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Children’s Fears During These Times

As schools prepare to open amid COVID-19, children and parents nationwide are fearful of the disease and of infecting others. Although sheltering in place has been a time for families to create fond memories, it has allowed adult conversations and mass media to impact some of the youngest in our society. Parents have been forced to explain COVID-19, protestors, looters, racism, and black lives matter to toddlers, adolescents, and teens.

The mother of a two-year-old discovered her son copying a sign from a newspaper left on a coffee table. When she asked what he was doing he looked up and screamed, “All Lives Matter”. The message was a positive one, however, the two-year-old had no idea what it meant. Another mother found her son fighting with children at a playground because they were trying to remove his mask. He wanted to know why he had to wear one and why the other children were making fun of him. In normal times, parents explain, children accept and life goes on. These are not normal times. The more parents explain, the more questions children have – and mass media keeps on coming.

Today children as young as two see and hear fearful things they don’t understand. Many fail to share these fears, allowing imaginations to run wild. Psychologists and therapists report an increase in nightmares, noises under the bed, monsters in the closet, and hallucinations. The internet is full of articles describing how to talk to children about these troubling times – how to explain protestors, why racism matters, and the dangers of COVID-19. Although easily accessible and informative, each child is different. What is appropriate for one can increase fear in another, making your calm, understanding voice sound more like a coverup than a truthful explanation. Explaining major changes in routines, social distancing in camp, and at local pools and playgrounds can create more questions than answers.

Fear in children is not your fault and for most, not the fault of siblings. When you take a child to a protest or continually watch protests on television, you are exposing them to a whirlwind of knowledge many find hard to process. When they see everyone wearing a mask, nurses, and doctors wearing protective gear, and hear over and over again “wash your hands” and “don’t touch your face”, they can become confused.

Children as young as two can read emotions on adult faces long before they can verbalize or explain what they see. In a recent survey, The Brookings Institute found: “As more and more people are covering their faces in public it becomes difficult to read facial expressions and see people smile (or frown). While this may not pose challenges for adults, young children look for emotional cues from caregivers to interpret novel or potentially threatening situations. That is, children rely on their caregiver’s facial expressions and tone of voice to regulate their response toward people and new situations.”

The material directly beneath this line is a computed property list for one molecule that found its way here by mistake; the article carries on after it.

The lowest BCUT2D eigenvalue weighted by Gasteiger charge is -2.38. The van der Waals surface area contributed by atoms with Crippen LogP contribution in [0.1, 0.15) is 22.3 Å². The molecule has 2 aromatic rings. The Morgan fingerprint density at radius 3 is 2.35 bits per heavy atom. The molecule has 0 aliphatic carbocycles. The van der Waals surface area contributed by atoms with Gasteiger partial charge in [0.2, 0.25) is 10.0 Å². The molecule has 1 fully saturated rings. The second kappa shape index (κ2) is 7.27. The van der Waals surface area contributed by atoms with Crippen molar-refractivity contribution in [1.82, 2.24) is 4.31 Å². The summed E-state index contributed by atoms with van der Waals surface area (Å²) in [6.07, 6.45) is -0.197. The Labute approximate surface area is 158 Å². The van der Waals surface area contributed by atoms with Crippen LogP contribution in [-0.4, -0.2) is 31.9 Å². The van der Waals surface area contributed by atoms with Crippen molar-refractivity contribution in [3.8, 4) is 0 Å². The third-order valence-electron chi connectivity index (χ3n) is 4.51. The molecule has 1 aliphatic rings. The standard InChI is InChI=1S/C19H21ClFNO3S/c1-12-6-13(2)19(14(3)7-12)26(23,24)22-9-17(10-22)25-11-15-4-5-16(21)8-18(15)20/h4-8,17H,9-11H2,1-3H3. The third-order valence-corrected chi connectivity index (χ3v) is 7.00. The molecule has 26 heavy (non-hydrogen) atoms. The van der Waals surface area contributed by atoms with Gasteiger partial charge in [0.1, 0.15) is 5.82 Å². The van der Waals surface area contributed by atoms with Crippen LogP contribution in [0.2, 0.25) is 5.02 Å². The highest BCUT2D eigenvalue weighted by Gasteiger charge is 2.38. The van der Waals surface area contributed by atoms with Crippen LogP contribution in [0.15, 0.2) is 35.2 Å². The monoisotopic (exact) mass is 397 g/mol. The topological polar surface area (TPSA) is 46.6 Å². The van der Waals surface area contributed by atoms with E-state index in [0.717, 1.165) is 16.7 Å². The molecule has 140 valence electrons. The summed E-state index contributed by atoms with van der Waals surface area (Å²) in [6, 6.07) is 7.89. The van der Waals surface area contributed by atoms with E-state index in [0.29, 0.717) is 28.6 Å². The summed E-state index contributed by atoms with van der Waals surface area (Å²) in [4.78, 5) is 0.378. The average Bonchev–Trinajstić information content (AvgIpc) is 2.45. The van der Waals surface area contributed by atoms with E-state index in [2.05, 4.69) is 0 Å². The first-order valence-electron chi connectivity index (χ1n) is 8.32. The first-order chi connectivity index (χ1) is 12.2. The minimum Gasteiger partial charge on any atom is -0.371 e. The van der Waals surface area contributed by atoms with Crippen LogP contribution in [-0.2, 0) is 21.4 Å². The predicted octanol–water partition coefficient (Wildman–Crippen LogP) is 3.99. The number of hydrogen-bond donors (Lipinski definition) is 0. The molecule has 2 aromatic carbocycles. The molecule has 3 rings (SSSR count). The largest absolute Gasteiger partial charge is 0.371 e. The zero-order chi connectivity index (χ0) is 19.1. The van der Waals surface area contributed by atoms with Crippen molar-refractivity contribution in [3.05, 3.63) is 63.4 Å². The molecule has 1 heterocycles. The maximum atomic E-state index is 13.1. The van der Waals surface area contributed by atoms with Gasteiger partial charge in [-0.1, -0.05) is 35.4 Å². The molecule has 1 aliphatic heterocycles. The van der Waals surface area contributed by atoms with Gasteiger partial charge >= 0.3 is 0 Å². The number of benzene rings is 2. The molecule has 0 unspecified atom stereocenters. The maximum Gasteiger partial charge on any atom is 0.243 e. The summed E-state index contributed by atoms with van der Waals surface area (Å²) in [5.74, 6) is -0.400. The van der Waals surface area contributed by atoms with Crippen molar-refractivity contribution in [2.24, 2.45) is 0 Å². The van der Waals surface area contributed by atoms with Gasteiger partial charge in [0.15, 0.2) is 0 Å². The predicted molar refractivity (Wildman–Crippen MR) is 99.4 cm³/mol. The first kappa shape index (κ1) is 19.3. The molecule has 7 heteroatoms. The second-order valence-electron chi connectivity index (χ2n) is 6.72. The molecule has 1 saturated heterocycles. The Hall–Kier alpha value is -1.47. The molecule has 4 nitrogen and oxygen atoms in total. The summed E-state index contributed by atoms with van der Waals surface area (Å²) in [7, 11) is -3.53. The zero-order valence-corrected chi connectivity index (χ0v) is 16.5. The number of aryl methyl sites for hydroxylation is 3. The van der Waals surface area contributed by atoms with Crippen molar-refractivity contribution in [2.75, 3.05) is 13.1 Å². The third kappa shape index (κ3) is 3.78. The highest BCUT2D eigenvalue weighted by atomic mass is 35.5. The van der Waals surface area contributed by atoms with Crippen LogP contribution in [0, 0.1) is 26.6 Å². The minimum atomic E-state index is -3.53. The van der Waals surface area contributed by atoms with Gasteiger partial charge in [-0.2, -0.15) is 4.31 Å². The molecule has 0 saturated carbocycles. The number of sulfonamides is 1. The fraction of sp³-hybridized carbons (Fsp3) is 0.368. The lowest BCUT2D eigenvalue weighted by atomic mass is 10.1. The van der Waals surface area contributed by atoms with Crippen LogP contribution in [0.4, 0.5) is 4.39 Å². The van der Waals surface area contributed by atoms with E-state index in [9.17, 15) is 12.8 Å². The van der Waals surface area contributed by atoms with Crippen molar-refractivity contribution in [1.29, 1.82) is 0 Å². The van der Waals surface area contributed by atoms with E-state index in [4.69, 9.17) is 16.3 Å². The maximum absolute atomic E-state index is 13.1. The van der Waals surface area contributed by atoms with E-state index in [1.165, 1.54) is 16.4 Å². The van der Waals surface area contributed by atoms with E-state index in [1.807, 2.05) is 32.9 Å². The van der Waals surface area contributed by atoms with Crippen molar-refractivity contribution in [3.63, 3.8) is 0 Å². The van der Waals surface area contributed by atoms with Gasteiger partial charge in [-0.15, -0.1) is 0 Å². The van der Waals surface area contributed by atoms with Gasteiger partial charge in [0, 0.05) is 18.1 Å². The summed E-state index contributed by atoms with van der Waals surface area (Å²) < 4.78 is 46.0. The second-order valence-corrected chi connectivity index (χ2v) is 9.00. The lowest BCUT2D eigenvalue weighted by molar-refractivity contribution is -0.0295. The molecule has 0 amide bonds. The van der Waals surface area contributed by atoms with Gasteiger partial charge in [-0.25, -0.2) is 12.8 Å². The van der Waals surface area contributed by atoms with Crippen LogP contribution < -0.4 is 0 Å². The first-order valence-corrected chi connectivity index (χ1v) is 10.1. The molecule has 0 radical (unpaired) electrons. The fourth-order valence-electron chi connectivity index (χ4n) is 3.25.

What do you feel? How have the past few months affected you? Do you have fears, biases and concerns? Has what you’ve seen, heard, or participated in changed your beliefs? Beliefs you considered to be facts, assumed to be true, beliefs passed down to your children.

Things used to be easy. As parents you were prepared to explain why your child’s playmate has brown skin and where babies come from, you knew these questions were coming, yet responding to, “what’s racism?” with, “that’s when you don’t like someone because they are different” isn’t enough.  In a June 4, 2020 New York Times Article, adolescents and teens were invited to react to daily news prompts. They reported feeling, “grief, anger, fear and despair”.

So, how should you talk to your child? Begin by asking questions. Yes, asking questions affords you the opportunity to determine what the child is thinking, to assess how much they know, and what direction to take your conversation in. Trend toward open-ended questions and give them time to respond. Allow them to do the talking, whether it comes all at once, or in bits and pieces. Ask about friends, siblings, and other adults – what they saw, were told, or overheard. Ask if they have heard something on television or seen something they don’t understand. If you took them to a protest, purchased a mask for you or for them, or learned they were exposed to looting, ask if they understand what was happening and let them know it is ok to be afraid. Most importantly, listen.

Every parent wants their children to be happy, healthy, and safe in our ever-changing world. Yet, many conversations are hard to have; Improving Lives Counseling Services can help. Our team of trained, licensed counselors and therapists treat children, adolescents, teens, adults, and seniors in social-distancing individual, couples, family, group, and in video (teletherapy) sessions.